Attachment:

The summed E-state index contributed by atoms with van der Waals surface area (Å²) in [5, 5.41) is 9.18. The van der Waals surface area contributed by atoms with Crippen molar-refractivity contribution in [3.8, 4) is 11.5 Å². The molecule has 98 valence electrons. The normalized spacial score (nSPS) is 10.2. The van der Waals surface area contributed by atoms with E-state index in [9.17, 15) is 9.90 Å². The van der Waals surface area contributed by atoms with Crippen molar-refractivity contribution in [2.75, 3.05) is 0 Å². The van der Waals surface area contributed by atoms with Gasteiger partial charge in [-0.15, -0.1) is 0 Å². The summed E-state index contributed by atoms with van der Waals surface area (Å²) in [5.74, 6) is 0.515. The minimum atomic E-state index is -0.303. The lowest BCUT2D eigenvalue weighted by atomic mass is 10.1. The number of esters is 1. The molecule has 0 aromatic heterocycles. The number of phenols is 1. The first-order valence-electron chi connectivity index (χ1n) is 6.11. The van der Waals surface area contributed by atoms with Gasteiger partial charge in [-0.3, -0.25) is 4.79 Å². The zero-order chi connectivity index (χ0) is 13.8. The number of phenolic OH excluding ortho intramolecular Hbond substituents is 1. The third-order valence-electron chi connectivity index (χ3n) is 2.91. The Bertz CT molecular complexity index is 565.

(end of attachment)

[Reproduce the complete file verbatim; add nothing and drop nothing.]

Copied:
The summed E-state index contributed by atoms with van der Waals surface area (Å²) in [5, 5.41) is 9.18. The van der Waals surface area contributed by atoms with Crippen molar-refractivity contribution in [3.8, 4) is 11.5 Å². The molecule has 98 valence electrons. The normalized spacial score (nSPS) is 10.2. The van der Waals surface area contributed by atoms with E-state index in [9.17, 15) is 9.90 Å². The van der Waals surface area contributed by atoms with Crippen molar-refractivity contribution in [2.75, 3.05) is 0 Å². The van der Waals surface area contributed by atoms with Gasteiger partial charge in [-0.15, -0.1) is 0 Å². The summed E-state index contributed by atoms with van der Waals surface area (Å²) in [5.74, 6) is 0.515. The minimum atomic E-state index is -0.303. The lowest BCUT2D eigenvalue weighted by atomic mass is 10.1. The number of esters is 1. The molecule has 0 aromatic heterocycles. The number of phenols is 1. The first-order valence-electron chi connectivity index (χ1n) is 6.11. The van der Waals surface area contributed by atoms with Gasteiger partial charge in [-0.3, -0.25) is 4.79 Å². The zero-order chi connectivity index (χ0) is 13.8. The number of phenolic OH excluding ortho intramolecular Hbond substituents is 1. The third-order valence-electron chi connectivity index (χ3n) is 2.91. The Bertz CT molecular complexity index is 565.